- New QCards show more face and less branding for easier identification
- President Judy Olian to ‘shape Quinnipiac’s bright future’ with students
- Quinnipiac men’s ice hockey releases 2018-19 schedule
- Sleeping Giant State Park closed indefinitely after tornado damage
- Quinnipiac partners with People’s United Bank
- Quinnipiac baseball secures 2-1 series win against Niagara
- Former Quinnipiac men’s ice hockey player Connor Clifton signs with the Boston Bruins
- Quinnipiac Avenue explosion
- Push for perfection
- Moving forward, looking back. Farewell Lahey
Center of Attention
Hartzell brings men’s ice hockey to national spotlight
Standing on his head. It’s one of the oldest adages in all of sports. It’s used when a hockey goalie makes saves that he has no right to make, when a goaltender becomes an impenetrable wall in front of the net.
It’s also exactly what has helped Quinnipiac goaltender Eric Hartzell become nominated as a finalist for the Hobey Baker Memorial Award, an accolade given to the top overall player in college hockey.
The Bobcat senior has catapulted Quinnipiac into the national spotlight with a No. 2 national ranking and a 16-game unbeaten streak (14-0-2), the longest in the nation and longest in program history. With a 17-3-3 overall record, the Bobcats have risen to the No. 1 spot in the PairWise rankings, a system the NCAA uses to determine the tournament bracket.
Former teammates of Hartzell, Brandon Wong and Eric Lampe were the last Bobcats to be nominated for the award in the 2009-10 season. Quinnipiac’s assistant coach, Reid Cashman, was also nominated in 2005 and was the only one of the three to make it to the final 10 stage.
The teams with the most winners are programs synonymous with college hockey success: Minnesota-Duluth (five winners), University of Minnesota (four), Harvard (three), Boston College (two) and Boston University (two). These teams have combined to win 17 NCAA championships.
Quinnipiac has never had a Hobey award winner and has made it to the NCAA tournament just once in 2002.
Despite Hartzell’s success this season, history is not in his favor. Since the award was founded in 1981, only two netminders have taken home the trophy: Robb Stauber in 1988 and Ryan Miller in 2001. Miller has since become an Olympic medalist and is currently the starting goaltender of the NHL’s Buffalo Sabres.
Hartzell however is producing the stats to give him a chance to become the third goaltender to win the award. Hartzell ranks first in the nation in wins with 17 and second in goals-against at 1.4779 per game. The man between the pipes also has the 10th best save percentage at .933 as well as four shutouts on the year, one behind the nation’s leader.
Professional scouts have taken notice of Hartzell at this point. For the weekend series against Nebraska-Omaha there were reportedly close to 40 NHL representatives on hand to watch.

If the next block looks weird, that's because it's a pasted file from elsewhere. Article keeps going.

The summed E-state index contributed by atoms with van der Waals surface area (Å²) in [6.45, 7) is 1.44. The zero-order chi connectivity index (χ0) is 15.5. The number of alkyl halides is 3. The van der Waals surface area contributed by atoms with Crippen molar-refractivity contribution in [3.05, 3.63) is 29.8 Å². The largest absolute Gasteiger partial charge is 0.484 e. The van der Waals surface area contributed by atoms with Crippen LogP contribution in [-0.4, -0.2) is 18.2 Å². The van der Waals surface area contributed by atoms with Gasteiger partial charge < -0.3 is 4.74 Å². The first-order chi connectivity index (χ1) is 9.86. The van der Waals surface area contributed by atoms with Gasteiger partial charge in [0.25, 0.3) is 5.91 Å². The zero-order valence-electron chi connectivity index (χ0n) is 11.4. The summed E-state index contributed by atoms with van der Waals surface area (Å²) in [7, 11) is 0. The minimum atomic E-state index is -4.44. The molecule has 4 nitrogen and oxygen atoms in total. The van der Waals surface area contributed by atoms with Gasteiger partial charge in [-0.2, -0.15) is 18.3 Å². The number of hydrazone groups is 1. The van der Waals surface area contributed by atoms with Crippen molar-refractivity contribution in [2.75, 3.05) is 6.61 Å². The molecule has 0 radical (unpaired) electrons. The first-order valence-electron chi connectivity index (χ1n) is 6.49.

With the No. 2 team in the country, Hartzell isn’t the only one that scouts have taken notice of. Kellen Jones is one of the elite forwards of the ECAC Hockey and is draft property of the Edmonton Oilers, while the same applies for Jordan Samuels-Thomas of the Winnipeg Jets and Matthew Peca of the Tampa Bay Lightning.
The Bobcats have the transcendent talent on their roster required to compete, plus they have a wealth of leadership and experience in their senior class as 11 of the 28 roster spots belong to seniors, including Jeremy Langlois, the NCAA’s active career-leading goal scorer.
To begin the season, the Bobcats looked worthy of their top-25 ranking as they collected a road victory against No. 15 Maine. But it was not an early season sign of a fast start. Three weeks after their win over Maine, Colgate drubbed them 5-1 on Oct. 27. They lost again on Nov. 6 to an American International team that shouldn’t have been able to compete and dropped to 3-3-1 on the young season. It looked as if inconsistency would haunt them yet again.
“We took some losses in the beginning of the year and that was sort of an eye-opener that we need to come out and play our best every night,” Samuels-Thomas said after a game earlier in the season.
But then they started winning.
It all began with an overtime win against Colgate on Nov. 9. They carried momentum with them to a win the next day when they were matched up against No. 4 Cornell at home in front of a sold-out crowd. Against the No. 4 team, Hartzell rebuffed 22 of 23 shots. The month culminated in Hartzell’s second shutout in 10 days in a 4-0 win against No. 7/8 Union. The win gave the Bobcats three wins against top-16 teams in the month of November and four on the year.
The Bobcats entered December riding a seven-game unbeaten streak and with a No. 16 ranking in the USCHO.com as well as the USAToday Poll. They went through the middle of December without a blemish, setting them up for a heavyweight weekend series against No.12/13 Nebraska-Omaha to improve to 13-3-2 on the season and pushing their progra record unbeaten streak to 11 games.
“Everyone on our team believes we are the best team in college hockey,” Hartzell said after the weekend sweep. “We just have to continue playing that way.”
The seniors on this Bobcat team have proven over the course of the season that they have learned from the failures they experienced as freshmen. After wrapping up December on a high note, Quinnipiac carried its momentum and focus into January, toppling No. 8 Dartmouth and No. 16 Union.
Quinnipiac has won eight games this season against opponents who were at the time ranked No. 16 or higher in the national polls. Its last loss came more than two months ago on Tuesday, Nov. 6, against American.